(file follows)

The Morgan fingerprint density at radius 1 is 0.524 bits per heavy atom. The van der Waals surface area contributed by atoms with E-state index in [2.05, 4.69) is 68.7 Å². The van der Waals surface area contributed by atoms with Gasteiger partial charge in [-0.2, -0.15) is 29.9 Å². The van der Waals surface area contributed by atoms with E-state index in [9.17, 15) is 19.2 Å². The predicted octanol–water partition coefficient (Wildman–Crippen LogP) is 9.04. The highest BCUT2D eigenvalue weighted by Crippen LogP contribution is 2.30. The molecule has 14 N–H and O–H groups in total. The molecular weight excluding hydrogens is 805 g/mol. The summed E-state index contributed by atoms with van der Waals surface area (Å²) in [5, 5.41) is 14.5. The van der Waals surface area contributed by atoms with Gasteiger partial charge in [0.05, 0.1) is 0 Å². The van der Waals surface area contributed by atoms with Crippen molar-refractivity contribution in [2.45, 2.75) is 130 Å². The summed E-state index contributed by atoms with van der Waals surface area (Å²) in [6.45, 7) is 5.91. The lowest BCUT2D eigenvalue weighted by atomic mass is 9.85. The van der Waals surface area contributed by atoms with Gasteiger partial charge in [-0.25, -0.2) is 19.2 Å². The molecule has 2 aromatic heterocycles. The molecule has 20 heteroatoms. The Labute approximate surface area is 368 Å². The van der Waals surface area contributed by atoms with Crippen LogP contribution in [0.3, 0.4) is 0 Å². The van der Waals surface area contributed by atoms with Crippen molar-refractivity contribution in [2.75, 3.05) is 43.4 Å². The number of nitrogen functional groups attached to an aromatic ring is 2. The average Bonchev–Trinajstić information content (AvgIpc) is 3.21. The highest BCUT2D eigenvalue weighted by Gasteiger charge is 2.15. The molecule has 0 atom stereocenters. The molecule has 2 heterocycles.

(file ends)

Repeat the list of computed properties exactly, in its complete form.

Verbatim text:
The Morgan fingerprint density at radius 1 is 0.524 bits per heavy atom. The van der Waals surface area contributed by atoms with E-state index in [2.05, 4.69) is 68.7 Å². The van der Waals surface area contributed by atoms with Gasteiger partial charge in [-0.2, -0.15) is 29.9 Å². The van der Waals surface area contributed by atoms with E-state index in [9.17, 15) is 19.2 Å². The predicted octanol–water partition coefficient (Wildman–Crippen LogP) is 9.04. The highest BCUT2D eigenvalue weighted by Crippen LogP contribution is 2.30. The molecule has 14 N–H and O–H groups in total. The molecular weight excluding hydrogens is 805 g/mol. The summed E-state index contributed by atoms with van der Waals surface area (Å²) in [5, 5.41) is 14.5. The van der Waals surface area contributed by atoms with Gasteiger partial charge in [0.05, 0.1) is 0 Å². The van der Waals surface area contributed by atoms with Crippen molar-refractivity contribution in [2.45, 2.75) is 130 Å². The summed E-state index contributed by atoms with van der Waals surface area (Å²) in [6.45, 7) is 5.91. The lowest BCUT2D eigenvalue weighted by atomic mass is 9.85. The van der Waals surface area contributed by atoms with Gasteiger partial charge in [-0.25, -0.2) is 19.2 Å². The molecule has 2 aromatic heterocycles. The molecule has 20 heteroatoms. The Labute approximate surface area is 368 Å². The van der Waals surface area contributed by atoms with Crippen LogP contribution in [0.3, 0.4) is 0 Å². The van der Waals surface area contributed by atoms with Crippen molar-refractivity contribution in [2.75, 3.05) is 43.4 Å². The number of nitrogen functional groups attached to an aromatic ring is 2. The average Bonchev–Trinajstić information content (AvgIpc) is 3.21. The highest BCUT2D eigenvalue weighted by Gasteiger charge is 2.15. The molecule has 0 atom stereocenters. The molecule has 2 heterocycles.